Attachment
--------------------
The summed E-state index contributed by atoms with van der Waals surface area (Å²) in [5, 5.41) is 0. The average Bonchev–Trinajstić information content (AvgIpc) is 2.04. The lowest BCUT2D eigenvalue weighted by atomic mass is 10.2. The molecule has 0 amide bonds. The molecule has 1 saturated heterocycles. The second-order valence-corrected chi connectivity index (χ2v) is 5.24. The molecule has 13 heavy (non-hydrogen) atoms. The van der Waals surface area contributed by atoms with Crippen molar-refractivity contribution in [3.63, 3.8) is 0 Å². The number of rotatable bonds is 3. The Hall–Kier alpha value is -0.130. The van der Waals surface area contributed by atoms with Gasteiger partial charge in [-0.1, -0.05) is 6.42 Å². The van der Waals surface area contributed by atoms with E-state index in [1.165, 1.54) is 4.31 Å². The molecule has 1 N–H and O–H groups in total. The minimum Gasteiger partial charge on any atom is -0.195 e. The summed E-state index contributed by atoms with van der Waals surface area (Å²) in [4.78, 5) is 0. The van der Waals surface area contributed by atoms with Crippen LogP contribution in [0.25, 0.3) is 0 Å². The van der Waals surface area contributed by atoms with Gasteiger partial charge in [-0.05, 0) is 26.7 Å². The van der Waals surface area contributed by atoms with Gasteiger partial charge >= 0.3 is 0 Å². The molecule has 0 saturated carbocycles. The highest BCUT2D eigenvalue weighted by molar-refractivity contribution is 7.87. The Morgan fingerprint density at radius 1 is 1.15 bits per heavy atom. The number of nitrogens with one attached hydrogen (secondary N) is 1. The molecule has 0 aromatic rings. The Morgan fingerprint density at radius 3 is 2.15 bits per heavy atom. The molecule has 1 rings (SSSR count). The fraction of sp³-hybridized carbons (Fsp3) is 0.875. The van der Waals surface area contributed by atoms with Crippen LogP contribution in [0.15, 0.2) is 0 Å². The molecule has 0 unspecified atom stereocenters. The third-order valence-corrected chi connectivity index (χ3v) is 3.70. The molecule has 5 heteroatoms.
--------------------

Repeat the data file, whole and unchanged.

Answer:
The summed E-state index contributed by atoms with van der Waals surface area (Å²) in [5, 5.41) is 0. The average Bonchev–Trinajstić information content (AvgIpc) is 2.04. The lowest BCUT2D eigenvalue weighted by atomic mass is 10.2. The molecule has 0 amide bonds. The molecule has 1 saturated heterocycles. The second-order valence-corrected chi connectivity index (χ2v) is 5.24. The molecule has 13 heavy (non-hydrogen) atoms. The van der Waals surface area contributed by atoms with Crippen molar-refractivity contribution in [3.63, 3.8) is 0 Å². The number of rotatable bonds is 3. The Hall–Kier alpha value is -0.130. The van der Waals surface area contributed by atoms with Gasteiger partial charge in [-0.1, -0.05) is 6.42 Å². The van der Waals surface area contributed by atoms with E-state index in [1.165, 1.54) is 4.31 Å². The molecule has 1 N–H and O–H groups in total. The minimum Gasteiger partial charge on any atom is -0.195 e. The summed E-state index contributed by atoms with van der Waals surface area (Å²) in [4.78, 5) is 0. The van der Waals surface area contributed by atoms with Crippen LogP contribution in [0.25, 0.3) is 0 Å². The van der Waals surface area contributed by atoms with Gasteiger partial charge in [-0.05, 0) is 26.7 Å². The van der Waals surface area contributed by atoms with Gasteiger partial charge >= 0.3 is 0 Å². The molecule has 0 saturated carbocycles. The highest BCUT2D eigenvalue weighted by molar-refractivity contribution is 7.87. The Morgan fingerprint density at radius 1 is 1.15 bits per heavy atom. The number of nitrogens with one attached hydrogen (secondary N) is 1. The molecule has 0 aromatic rings. The Morgan fingerprint density at radius 3 is 2.15 bits per heavy atom. The molecule has 1 rings (SSSR count). The fraction of sp³-hybridized carbons (Fsp3) is 0.875. The van der Waals surface area contributed by atoms with Crippen LogP contribution in [0.15, 0.2) is 0 Å². The molecule has 0 unspecified atom stereocenters. The third-order valence-corrected chi connectivity index (χ3v) is 3.70. The molecule has 5 heteroatoms.